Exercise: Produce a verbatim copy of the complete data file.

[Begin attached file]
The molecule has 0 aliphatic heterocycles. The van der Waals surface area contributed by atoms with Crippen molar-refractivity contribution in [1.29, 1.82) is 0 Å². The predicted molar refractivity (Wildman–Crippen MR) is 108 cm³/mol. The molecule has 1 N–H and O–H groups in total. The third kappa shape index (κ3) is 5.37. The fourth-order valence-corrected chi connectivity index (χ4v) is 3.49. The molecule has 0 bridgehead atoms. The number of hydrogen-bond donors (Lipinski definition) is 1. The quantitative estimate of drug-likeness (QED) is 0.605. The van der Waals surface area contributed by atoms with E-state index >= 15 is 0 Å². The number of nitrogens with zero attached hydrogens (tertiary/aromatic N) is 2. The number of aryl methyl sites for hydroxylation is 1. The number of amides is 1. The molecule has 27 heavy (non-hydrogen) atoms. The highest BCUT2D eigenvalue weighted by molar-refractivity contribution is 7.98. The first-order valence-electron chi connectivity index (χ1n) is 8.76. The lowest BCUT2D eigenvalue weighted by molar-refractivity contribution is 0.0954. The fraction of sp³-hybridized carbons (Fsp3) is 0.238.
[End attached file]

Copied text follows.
The molecule has 0 aliphatic heterocycles. The van der Waals surface area contributed by atoms with Crippen molar-refractivity contribution in [1.29, 1.82) is 0 Å². The predicted molar refractivity (Wildman–Crippen MR) is 108 cm³/mol. The molecule has 1 N–H and O–H groups in total. The third kappa shape index (κ3) is 5.37. The fourth-order valence-corrected chi connectivity index (χ4v) is 3.49. The molecule has 0 bridgehead atoms. The number of hydrogen-bond donors (Lipinski definition) is 1. The quantitative estimate of drug-likeness (QED) is 0.605. The van der Waals surface area contributed by atoms with E-state index >= 15 is 0 Å². The number of nitrogens with zero attached hydrogens (tertiary/aromatic N) is 2. The number of aryl methyl sites for hydroxylation is 1. The number of amides is 1. The molecule has 27 heavy (non-hydrogen) atoms. The highest BCUT2D eigenvalue weighted by molar-refractivity contribution is 7.98. The first-order valence-electron chi connectivity index (χ1n) is 8.76. The lowest BCUT2D eigenvalue weighted by molar-refractivity contribution is 0.0954. The fraction of sp³-hybridized carbons (Fsp3) is 0.238.